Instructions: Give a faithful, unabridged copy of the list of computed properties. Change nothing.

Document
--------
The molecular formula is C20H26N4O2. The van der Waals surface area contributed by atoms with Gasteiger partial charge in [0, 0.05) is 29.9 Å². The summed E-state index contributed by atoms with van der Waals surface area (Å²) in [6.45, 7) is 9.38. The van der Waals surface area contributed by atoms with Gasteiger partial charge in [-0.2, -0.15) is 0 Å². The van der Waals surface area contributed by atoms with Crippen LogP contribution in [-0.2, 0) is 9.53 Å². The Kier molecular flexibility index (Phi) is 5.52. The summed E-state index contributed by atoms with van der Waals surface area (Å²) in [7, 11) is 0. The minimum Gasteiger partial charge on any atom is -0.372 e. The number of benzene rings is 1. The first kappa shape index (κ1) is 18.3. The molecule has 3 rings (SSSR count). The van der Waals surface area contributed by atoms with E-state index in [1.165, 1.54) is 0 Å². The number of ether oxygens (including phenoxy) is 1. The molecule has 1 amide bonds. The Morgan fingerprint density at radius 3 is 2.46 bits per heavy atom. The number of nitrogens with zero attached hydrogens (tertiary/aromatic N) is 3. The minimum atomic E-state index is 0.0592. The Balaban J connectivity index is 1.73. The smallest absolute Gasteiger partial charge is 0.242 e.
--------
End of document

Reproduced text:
The molecular formula is C20H26N4O2. The van der Waals surface area contributed by atoms with Gasteiger partial charge in [0, 0.05) is 29.9 Å². The summed E-state index contributed by atoms with van der Waals surface area (Å²) in [6.45, 7) is 9.38. The van der Waals surface area contributed by atoms with Gasteiger partial charge in [-0.2, -0.15) is 0 Å². The van der Waals surface area contributed by atoms with Crippen LogP contribution in [-0.2, 0) is 9.53 Å². The Kier molecular flexibility index (Phi) is 5.52. The summed E-state index contributed by atoms with van der Waals surface area (Å²) in [7, 11) is 0. The minimum Gasteiger partial charge on any atom is -0.372 e. The number of benzene rings is 1. The first kappa shape index (κ1) is 18.3. The molecule has 3 rings (SSSR count). The van der Waals surface area contributed by atoms with E-state index in [1.165, 1.54) is 0 Å². The number of ether oxygens (including phenoxy) is 1. The molecule has 1 amide bonds. The Morgan fingerprint density at radius 3 is 2.46 bits per heavy atom. The number of nitrogens with zero attached hydrogens (tertiary/aromatic N) is 3. The minimum atomic E-state index is 0.0592. The Balaban J connectivity index is 1.73. The smallest absolute Gasteiger partial charge is 0.242 e.